New Haven is not learning from history. Olmstead, Gilbert, and Harrison had wonderful intentions--every bit as good as our current experts--and the individuals responsible for building Route 34 shared them. Much like our city staff, they naively believed that a Phase II was guaranteed. A mistake which even now, over 70 years later, dogs our city. We pay for this mistake with a high rate of accidents and deaths, pollution, crashed property values, and rising asthma rates. This stretch of road creates a very real barrier between the Hospital, the Hill, and Downtown, encouraging residents to drive when they could walk, and keeping neighborhoods segregated.

The current plan only increases this problem, by widening the road, and widening curb radii--the turning radius of the streets. These changes have been proven to increase speeds in study after study, which will make the street less safe to use. The addition of no less than 3 separate types of bike infrastructure--all within a few blocks of each other--will only cause confusion and frustration. How can a cyclist who is being diverted to a different type of infrastructure every other block behave in a safe, predictable manner?

The city should have followed their own grant proposal and built a street around living, walking, biking, and using mass transit. Despite showing us dozens of photos of other progressive cities where highways have been replaced with parks and light rail, they have proposed a plan that increases the overall speeds, danger, and widths of the roads.

One has to wonder why the final plan is so different from the original proposal the city submitted, and why, despite hundreds of residents attending dozens of public meetings, the plan has remained virtually unchanged since 2008.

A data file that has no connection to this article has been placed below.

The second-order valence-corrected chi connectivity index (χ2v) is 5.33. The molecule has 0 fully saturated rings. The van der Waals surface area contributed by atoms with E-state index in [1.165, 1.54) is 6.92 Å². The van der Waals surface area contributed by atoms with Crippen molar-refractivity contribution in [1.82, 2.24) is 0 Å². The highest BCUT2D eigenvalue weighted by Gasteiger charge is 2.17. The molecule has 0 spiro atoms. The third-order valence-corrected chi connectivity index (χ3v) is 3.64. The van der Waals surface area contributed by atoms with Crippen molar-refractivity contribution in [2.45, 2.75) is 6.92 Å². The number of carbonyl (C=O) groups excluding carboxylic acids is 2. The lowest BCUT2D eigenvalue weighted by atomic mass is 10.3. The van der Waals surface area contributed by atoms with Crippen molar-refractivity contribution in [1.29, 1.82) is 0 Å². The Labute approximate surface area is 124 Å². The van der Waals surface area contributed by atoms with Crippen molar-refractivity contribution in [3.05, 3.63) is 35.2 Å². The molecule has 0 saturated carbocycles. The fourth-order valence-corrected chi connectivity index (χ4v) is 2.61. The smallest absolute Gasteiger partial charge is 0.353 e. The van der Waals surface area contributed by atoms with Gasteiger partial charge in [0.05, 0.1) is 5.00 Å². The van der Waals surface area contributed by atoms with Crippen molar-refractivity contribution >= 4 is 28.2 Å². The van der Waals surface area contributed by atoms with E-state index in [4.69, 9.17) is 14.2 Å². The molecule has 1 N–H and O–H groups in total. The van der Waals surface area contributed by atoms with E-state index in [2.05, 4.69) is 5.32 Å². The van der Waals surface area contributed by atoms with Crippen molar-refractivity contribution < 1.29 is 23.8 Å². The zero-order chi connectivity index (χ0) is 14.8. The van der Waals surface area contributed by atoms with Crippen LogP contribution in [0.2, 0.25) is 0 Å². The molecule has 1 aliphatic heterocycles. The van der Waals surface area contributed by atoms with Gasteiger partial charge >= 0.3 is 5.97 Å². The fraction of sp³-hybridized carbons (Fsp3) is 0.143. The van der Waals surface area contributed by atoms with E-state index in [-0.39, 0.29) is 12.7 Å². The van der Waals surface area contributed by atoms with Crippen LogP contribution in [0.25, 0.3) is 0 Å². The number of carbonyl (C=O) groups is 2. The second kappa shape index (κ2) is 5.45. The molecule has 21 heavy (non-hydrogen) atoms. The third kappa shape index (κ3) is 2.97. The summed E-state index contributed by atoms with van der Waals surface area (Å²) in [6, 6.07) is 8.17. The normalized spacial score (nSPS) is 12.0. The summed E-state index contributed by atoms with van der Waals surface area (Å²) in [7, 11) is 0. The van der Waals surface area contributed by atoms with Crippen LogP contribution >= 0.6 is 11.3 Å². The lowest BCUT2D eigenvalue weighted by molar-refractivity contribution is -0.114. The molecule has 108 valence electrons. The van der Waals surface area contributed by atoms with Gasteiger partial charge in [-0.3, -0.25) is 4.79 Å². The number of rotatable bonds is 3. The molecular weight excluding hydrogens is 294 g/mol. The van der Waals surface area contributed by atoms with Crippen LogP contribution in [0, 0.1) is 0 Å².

The basis of the plan--a car-centric and widened expressway--has remained the same for 3 years. The number one feedback at every single meeting I’ve attended is:

"Build a smaller road--an actual boulevard--consistent with your proposal. Build a road which is safe to walk, bike, and live on. Build a road with civic improvements, not office complexes that will be mostly staffed by Guilford residents who can drive directly to their office on the new expressway you are proposing."

The resolution as submitted echoes the spoken and written words of literally hundreds of our neighbors. I have not attended a single public meeting where a city resident said that they’d like to see the current plan built without changes. The alternate vision for Route 34, as articulated by a broad group of architects, urban planners, and neighbors is a safe, economically strong road which will improve our city and strengthen our communities. The city's current proposal will do neither of these things. It will deliver a large lot to a private developer and cause further danger to pedestrians and residents.

How long will it take to undo the damage that the cities current plan could wreck? It has taken us 60 years to begin talking about how to undo the damage caused by the original plan. I sincerely hope that we don’t have to wait another 60 to have a safe and livable Route 34.

David Streever
Ward 10 Chairman
Board of Directors Elm City Cycling